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Jean-Jacques Rousseau: The advantages of peace


Anti-war essays, poems, short stories and literary excerpts

French writers on war and peace

Jean-Jacques Rousseau on peace and war


Jean-Jacques Rousseau
From A Lasting Peace
Translated by C. E. Vaughan

There is yet another consideration which is likely to weigh even more with men so greedy of money, as princes always are. Not only will an unbroken peace give them, as well as their subjects, every means of amassing abundant riches; they will also be spared vast expenses by the reduction of their military budget, of those innumerable fortresses, of those enormous armies, which swallow up their revenue and become daily more and more of a burden to their subjects and themselves…The result will be that the people will have to pay much less; that the prince, being much better off, will be in a position to encourage commerce, agriculture and the arts and to create useful foundations which will still further increase his subjects’ riches and his own; and, over and above all this, that the State will enjoy a security far greater than it now draws from all its armies and from all that warlike parade which drains its strength in the very bosom of peace.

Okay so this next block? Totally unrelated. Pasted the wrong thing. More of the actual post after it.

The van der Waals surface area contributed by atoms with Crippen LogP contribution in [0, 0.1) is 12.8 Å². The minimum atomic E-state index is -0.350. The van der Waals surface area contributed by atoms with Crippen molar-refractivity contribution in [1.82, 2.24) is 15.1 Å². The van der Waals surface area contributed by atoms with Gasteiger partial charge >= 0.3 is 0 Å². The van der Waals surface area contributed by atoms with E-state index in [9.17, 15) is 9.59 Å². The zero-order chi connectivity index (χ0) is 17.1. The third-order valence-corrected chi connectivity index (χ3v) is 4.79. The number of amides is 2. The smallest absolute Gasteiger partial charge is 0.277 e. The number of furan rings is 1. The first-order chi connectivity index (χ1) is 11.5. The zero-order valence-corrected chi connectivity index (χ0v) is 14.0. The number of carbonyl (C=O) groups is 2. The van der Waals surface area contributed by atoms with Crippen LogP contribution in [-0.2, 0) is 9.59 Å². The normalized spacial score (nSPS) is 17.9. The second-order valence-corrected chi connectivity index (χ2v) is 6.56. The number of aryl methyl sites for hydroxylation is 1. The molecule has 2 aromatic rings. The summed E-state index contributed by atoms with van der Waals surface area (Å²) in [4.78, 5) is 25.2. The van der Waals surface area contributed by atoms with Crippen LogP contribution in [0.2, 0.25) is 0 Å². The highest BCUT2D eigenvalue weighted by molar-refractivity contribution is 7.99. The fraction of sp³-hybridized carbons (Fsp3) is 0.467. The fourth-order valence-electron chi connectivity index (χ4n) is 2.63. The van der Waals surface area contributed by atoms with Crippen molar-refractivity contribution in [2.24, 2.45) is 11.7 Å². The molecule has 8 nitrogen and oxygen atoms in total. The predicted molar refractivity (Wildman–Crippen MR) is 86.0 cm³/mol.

Of what use would it be to train for war, when you have no intention of ever making it? And which is the better course – to cultivate a pernicious art, or to destroy the need of it for ever? If the secret of perpetual health were discovered, would there be any sense in rejecting it, on the ground that doctors must not be deprived of the chance of gaining experience? And in making this parallel we have still to ask which of the two arts is the more beneficent in itself and the more deserving of encouragement.


It must be observed that we have not assumed men such as they ought to be, good, generous, disinterested and devoted to the public good from motives of pure humanity; but such as they are, unjust, grasping and setting their own interest above all things. All that I do assume in them is
understanding enough to see their own interest, and courage enough to act for their own happiness. If, in spite of all this, the project remains unrealised, that is not because it is Utopian; it is because men are crazy, and because to be sane in a world of madmen is in itself a kind of madness.

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